As I sit on the brown, lifeless grass, its crispy blades crunch and break beneath my weight. High atop Vesper Hill I can see for miles in every direction, the surrounding gently rolling hills the same dun color as the grass where I sit. Dotted along the tan hillsides, dark green cedars raise their pointed heads skyward. The peaked ends of two white farm houses reveal man’s presence in this pristine world.
The breeze blows through the three-foot-high dried Bluestem grasses, bending and rustling them along its way. The cloudless sky stretches bright blue in every direction, a treat for eyes more accustomed to the gray, overcast skies of winter.
This peaceful setting soothes my harried soul. My heart slows from the frantic pace of the past week, its rhythm now more in tune with the occasional bird call and the soft rustling of the grass. It’s appropriate, somehow. Just four days ago we buried my father-in-law. Yes, he was old and had lived a long, good life. But it’s still hard to say goodbye. And the caring, for years, the waiting for death to release his body has been difficult. All the busy week of funeral plans and a house full of company have left my body tired, drained. Physically and emotionally drained.
The rustling grasses draw my focus back to where I sit. Right in front of me, so close I can reach out and touch its branches, sits a leafless plum bush. At first glance it seems lifeless. Looking closer, however, I notice red in the branches, and small buds growing all along its notches. New life and growth will soon unfurl on this bush.
I examine my own life’s winter. Frequently leafless and bare this past winter, I spent much joy-sapping energy watching my father-in-law’s health slowly decline until finally, after 91 years on this earth, he breathed his last. With a flurry of activity my family and I planned the funeral, prepared for guests, and buried Dad, high on a wind-swept hill much like this one.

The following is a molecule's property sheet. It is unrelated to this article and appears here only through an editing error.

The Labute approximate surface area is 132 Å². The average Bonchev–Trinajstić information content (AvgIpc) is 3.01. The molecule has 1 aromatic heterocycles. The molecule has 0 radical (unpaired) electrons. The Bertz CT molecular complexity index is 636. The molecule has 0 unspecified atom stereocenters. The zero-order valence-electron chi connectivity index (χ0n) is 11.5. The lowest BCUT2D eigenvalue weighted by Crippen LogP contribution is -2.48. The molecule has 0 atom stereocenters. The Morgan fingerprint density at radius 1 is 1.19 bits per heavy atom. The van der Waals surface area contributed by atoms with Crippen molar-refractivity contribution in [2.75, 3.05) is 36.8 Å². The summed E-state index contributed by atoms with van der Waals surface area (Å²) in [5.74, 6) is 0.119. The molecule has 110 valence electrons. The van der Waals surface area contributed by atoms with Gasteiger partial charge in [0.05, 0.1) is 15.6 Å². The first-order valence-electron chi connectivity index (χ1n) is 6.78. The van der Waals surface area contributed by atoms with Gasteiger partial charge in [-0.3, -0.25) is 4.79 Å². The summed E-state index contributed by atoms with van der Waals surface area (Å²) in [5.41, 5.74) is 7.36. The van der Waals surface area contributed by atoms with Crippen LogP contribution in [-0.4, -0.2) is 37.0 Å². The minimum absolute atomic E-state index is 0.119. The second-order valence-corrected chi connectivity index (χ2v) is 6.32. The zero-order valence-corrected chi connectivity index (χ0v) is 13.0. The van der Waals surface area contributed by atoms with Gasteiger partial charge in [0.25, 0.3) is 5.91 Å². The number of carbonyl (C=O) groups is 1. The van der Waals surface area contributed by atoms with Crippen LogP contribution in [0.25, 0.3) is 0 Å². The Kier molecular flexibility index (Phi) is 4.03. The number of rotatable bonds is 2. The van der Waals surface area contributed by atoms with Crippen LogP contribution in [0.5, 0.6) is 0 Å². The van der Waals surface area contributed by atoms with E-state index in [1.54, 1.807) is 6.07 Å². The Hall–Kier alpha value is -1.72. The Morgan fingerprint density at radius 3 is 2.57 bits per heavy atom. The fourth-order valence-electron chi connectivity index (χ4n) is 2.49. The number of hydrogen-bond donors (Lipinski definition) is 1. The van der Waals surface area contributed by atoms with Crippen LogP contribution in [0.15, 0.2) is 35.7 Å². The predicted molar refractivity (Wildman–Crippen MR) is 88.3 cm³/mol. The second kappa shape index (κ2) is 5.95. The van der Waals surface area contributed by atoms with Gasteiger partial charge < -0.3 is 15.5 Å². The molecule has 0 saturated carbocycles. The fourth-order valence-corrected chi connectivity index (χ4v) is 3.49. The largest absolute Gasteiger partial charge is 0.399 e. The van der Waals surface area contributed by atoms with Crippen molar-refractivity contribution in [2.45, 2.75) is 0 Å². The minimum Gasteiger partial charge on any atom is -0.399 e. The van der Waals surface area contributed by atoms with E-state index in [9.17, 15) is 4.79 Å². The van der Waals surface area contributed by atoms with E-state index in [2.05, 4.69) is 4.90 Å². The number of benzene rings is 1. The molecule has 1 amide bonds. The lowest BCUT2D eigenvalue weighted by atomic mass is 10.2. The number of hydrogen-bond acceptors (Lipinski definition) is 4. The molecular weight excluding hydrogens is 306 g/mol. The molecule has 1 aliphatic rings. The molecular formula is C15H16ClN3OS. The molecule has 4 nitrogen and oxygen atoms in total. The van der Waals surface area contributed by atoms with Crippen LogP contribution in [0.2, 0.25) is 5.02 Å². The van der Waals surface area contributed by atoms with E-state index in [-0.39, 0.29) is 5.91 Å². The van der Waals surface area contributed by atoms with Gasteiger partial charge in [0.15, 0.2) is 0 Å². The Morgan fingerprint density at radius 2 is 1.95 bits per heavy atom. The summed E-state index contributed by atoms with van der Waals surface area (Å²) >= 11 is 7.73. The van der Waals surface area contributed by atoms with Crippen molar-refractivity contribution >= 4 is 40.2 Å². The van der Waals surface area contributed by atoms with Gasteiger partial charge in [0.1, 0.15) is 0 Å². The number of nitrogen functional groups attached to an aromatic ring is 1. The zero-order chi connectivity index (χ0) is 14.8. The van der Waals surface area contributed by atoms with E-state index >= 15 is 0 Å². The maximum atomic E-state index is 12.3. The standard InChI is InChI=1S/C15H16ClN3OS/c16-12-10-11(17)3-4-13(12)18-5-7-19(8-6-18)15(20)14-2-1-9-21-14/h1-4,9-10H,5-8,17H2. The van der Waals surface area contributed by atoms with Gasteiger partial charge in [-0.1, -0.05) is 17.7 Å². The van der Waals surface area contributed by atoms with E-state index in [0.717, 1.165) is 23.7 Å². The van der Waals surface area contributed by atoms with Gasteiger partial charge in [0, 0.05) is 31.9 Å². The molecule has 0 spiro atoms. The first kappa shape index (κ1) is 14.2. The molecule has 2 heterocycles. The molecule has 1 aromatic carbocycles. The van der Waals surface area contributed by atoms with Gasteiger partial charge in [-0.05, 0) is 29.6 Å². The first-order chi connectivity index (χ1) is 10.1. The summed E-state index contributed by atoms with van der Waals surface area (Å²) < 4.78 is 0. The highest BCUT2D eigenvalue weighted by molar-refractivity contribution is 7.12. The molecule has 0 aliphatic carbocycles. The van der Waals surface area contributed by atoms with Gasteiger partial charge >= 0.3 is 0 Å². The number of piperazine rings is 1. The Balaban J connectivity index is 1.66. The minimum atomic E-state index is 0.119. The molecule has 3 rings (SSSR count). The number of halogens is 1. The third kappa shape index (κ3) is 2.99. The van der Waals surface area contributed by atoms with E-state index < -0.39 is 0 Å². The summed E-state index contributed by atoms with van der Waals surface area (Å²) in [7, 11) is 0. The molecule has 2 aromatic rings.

But I know the life cycle continues. The plum bush will sprout new leaves and bear fruit, my body and soul will find rest and rejuvenation, and Dad, freed from his feeble earthly body, will live a glorious new life in heaven. The peaceful scene in front of me is appropriate for this difficult time in life. Finally, after a long winter of life, my father-in-law has passed to the spring of his new life.
It’s early march—Spring has not yet displayed her green finery or her bright splashes of flowering beauty. But Spring has sprung early this year for the beloved father recently buried. I look to the distant horizon, beyond the dried grass-covered hills, where the cars scurry, speeding off to some unknown destination and I’m grateful I know my father-in-law’s final destination. The cars hurry. I sit, enjoying the quiet, enjoying the solitude. I am at peace.
John 14:27 “Peace I leave with you, my peace I give you. I do not give to you as the world gives. Do not let your hearts be troubled and do not be afraid.”